The US State Department reported that 19,321 Afghans and Iraqis arrived between October 2016 to September 2017. For the fiscal year that ends Sunday, the figure had fallen to 10,079 as of this week.

The drop dismays Khawari and other recent SIV immigrants and riles advocates who contend the administration has enacted a short-sighted strategy that will yield long-term harm. Former Army Capt. Matt Zeller, the co-founder of No One Left Behind, a nonprofit based in Virginia that works to bring Afghan and Iraqi interpreters to the United States, calls the policy change “an absolute betrayal.”

“It’s going to get people killed,” says Mr. Zeller, who credits his Afghan interpreter with saving his life during a firefight with Taliban militants in 2008. “And not only Afghans, Iraqis, and their families, but US troops.”

Trapped in SIV limbo

The decline in the number of Afghans and Iraqis settling in California under the SIV program parallels the national trend. The state accepted 3,621 Afghans and Iraqis through Sept. 24, compared with 6,738 last fiscal year.

California has welcomed 21,000 SIV holders since 2006, the most of any state, with 90 percent arriving from Afghanistan. More than a third moved to Sacramento County, making it the nation’s largest diaspora of Afghan SIV recipients.

Federal officials have linked the overall decrease to intensified vetting of immigrants and refugees. In the view of Karen Ferguson, executive director of the Northern California chapter of the International Rescue Committee (IRC), one of the country’s primary resettlement groups, the Trump administration has reneged on a moral obligation.

“The only way Afghans and Iraqis can apply for the special immigration visa is to work with US troops or civilians, and that’s how they end up a target of violence,” Ms. Ferguson says. “If we’re going to have a program that literally puts people in the crosshairs, then we should be responsible for their safety.”

Khawari and his wife traveled to California two years ago with three suitcases and a sense of hope. The uncertainty felt mild in contrast to his last years back home, when he moved every few months and limited visits to his parents to once or twice a year to avoid detection by the Taliban.

“This change in the visas is painful to me. The Afghan people work faithfully with the Americans at great risk to themselves, and the US has turned its back on them,” says Khawari, who waited four years to receive his SIV. “By not giving them visas, a lot of really, really good people are being left behind. Maybe they will survive. But I know I couldn’t live in Afghanistan anymore.”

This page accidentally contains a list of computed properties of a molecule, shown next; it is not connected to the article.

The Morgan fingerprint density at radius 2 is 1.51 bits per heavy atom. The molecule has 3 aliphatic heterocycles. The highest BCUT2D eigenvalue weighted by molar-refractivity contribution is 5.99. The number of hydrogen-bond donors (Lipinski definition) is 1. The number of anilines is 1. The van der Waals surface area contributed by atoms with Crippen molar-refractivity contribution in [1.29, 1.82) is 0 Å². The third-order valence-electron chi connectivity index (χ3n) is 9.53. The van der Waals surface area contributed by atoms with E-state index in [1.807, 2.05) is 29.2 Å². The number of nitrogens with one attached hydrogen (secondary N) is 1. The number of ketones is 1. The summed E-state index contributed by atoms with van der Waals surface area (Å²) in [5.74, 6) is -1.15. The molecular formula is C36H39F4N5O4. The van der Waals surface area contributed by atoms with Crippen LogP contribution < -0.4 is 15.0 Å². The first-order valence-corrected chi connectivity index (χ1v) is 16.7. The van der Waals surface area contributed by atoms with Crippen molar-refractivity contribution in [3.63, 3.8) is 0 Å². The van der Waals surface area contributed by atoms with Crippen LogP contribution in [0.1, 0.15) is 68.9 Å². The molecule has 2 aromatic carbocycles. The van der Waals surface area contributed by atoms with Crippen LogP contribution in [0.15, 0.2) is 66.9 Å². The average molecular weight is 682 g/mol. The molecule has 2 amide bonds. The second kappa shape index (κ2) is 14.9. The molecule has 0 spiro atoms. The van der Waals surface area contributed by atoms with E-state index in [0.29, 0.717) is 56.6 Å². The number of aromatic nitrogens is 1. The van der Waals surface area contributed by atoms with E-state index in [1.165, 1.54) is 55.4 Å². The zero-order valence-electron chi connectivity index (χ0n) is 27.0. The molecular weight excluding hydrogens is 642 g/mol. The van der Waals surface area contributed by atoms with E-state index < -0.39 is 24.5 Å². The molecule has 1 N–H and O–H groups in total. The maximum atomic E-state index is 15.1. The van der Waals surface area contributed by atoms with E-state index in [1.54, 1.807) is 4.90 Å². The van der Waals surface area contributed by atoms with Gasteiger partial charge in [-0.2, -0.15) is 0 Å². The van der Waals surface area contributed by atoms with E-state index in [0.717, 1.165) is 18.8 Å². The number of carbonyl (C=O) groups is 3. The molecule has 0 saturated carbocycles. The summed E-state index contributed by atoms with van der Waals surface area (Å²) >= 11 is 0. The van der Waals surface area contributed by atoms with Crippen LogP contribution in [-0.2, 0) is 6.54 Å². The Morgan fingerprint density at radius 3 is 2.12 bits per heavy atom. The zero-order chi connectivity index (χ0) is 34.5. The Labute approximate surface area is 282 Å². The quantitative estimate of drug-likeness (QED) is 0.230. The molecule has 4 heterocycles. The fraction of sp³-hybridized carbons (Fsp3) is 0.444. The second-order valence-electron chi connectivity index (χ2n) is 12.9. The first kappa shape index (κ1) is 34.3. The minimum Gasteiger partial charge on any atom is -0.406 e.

Wahidullah Rasuli echoes that worry for his friends trapped in SIV limbo. He served as an interpreter for US troops and civilians for six years starting in 2010. For 18 months after quitting, he never left his native Kabul, fearing the Taliban would hunt him down if he traveled beyond the capital. Last December, when the State Department granted his visa following a three-year delay, he immigrated with his wife and their 9-month-old daughter to Sacramento.

“My friends are in danger and their families are in danger,” says Mr. Rasuli, who works in technical support for a phone company. “They are waiting so long for visas, now they are wondering why they helped the Americans.”

The backlog of SIV applicants stranded in Afghanistan and Iraq has swelled to more than 100,000. Zeller predicts that, with the chances of acquiring a visa reduced, fewer people in those and other countries where the US military has deployed troops will choose to assist them.

The diminished cooperation will hurt efforts to gather intelligence on enemy fighters, he adds, a concern that Pentagon personnel and dozens of federal lawmakers have raised in recent weeks. Zeller has emphasized the same point in his own exchanges with officials, and he asserts that as they offer national security as a rationale for enhanced vetting, the SIV bottleneck subverts that precise aim.